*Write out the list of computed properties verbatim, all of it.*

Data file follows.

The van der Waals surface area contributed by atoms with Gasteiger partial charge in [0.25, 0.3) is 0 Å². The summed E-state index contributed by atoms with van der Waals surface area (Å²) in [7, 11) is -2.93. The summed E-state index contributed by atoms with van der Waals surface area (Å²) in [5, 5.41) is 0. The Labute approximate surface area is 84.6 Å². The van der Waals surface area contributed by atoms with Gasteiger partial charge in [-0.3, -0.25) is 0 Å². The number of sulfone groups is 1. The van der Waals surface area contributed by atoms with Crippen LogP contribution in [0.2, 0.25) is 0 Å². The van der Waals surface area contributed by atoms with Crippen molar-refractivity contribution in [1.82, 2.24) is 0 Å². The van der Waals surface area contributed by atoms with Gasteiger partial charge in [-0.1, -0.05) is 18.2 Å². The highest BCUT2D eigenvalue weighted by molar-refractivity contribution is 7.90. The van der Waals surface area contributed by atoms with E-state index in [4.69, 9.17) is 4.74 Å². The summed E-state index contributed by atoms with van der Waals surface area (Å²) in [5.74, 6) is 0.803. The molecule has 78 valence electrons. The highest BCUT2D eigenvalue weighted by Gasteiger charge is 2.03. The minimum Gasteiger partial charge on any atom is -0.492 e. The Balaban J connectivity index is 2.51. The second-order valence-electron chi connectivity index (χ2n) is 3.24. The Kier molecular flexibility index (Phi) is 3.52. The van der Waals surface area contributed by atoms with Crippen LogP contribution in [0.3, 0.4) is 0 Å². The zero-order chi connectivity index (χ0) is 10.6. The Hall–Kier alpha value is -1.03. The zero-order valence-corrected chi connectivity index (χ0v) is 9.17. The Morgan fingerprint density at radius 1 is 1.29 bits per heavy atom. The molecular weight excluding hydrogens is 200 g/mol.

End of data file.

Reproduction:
The van der Waals surface area contributed by atoms with Gasteiger partial charge in [0.25, 0.3) is 0 Å². The summed E-state index contributed by atoms with van der Waals surface area (Å²) in [7, 11) is -2.93. The summed E-state index contributed by atoms with van der Waals surface area (Å²) in [5, 5.41) is 0. The Labute approximate surface area is 84.6 Å². The van der Waals surface area contributed by atoms with Gasteiger partial charge in [-0.3, -0.25) is 0 Å². The number of sulfone groups is 1. The van der Waals surface area contributed by atoms with Crippen LogP contribution in [0.2, 0.25) is 0 Å². The van der Waals surface area contributed by atoms with Crippen molar-refractivity contribution in [1.82, 2.24) is 0 Å². The van der Waals surface area contributed by atoms with Gasteiger partial charge in [-0.1, -0.05) is 18.2 Å². The highest BCUT2D eigenvalue weighted by molar-refractivity contribution is 7.90. The van der Waals surface area contributed by atoms with E-state index in [4.69, 9.17) is 4.74 Å². The summed E-state index contributed by atoms with van der Waals surface area (Å²) in [5.74, 6) is 0.803. The molecule has 78 valence electrons. The highest BCUT2D eigenvalue weighted by Gasteiger charge is 2.03. The minimum Gasteiger partial charge on any atom is -0.492 e. The Balaban J connectivity index is 2.51. The second-order valence-electron chi connectivity index (χ2n) is 3.24. The Kier molecular flexibility index (Phi) is 3.52. The van der Waals surface area contributed by atoms with Crippen LogP contribution in [0.3, 0.4) is 0 Å². The zero-order chi connectivity index (χ0) is 10.6. The Hall–Kier alpha value is -1.03. The zero-order valence-corrected chi connectivity index (χ0v) is 9.17. The Morgan fingerprint density at radius 1 is 1.29 bits per heavy atom. The molecular weight excluding hydrogens is 200 g/mol.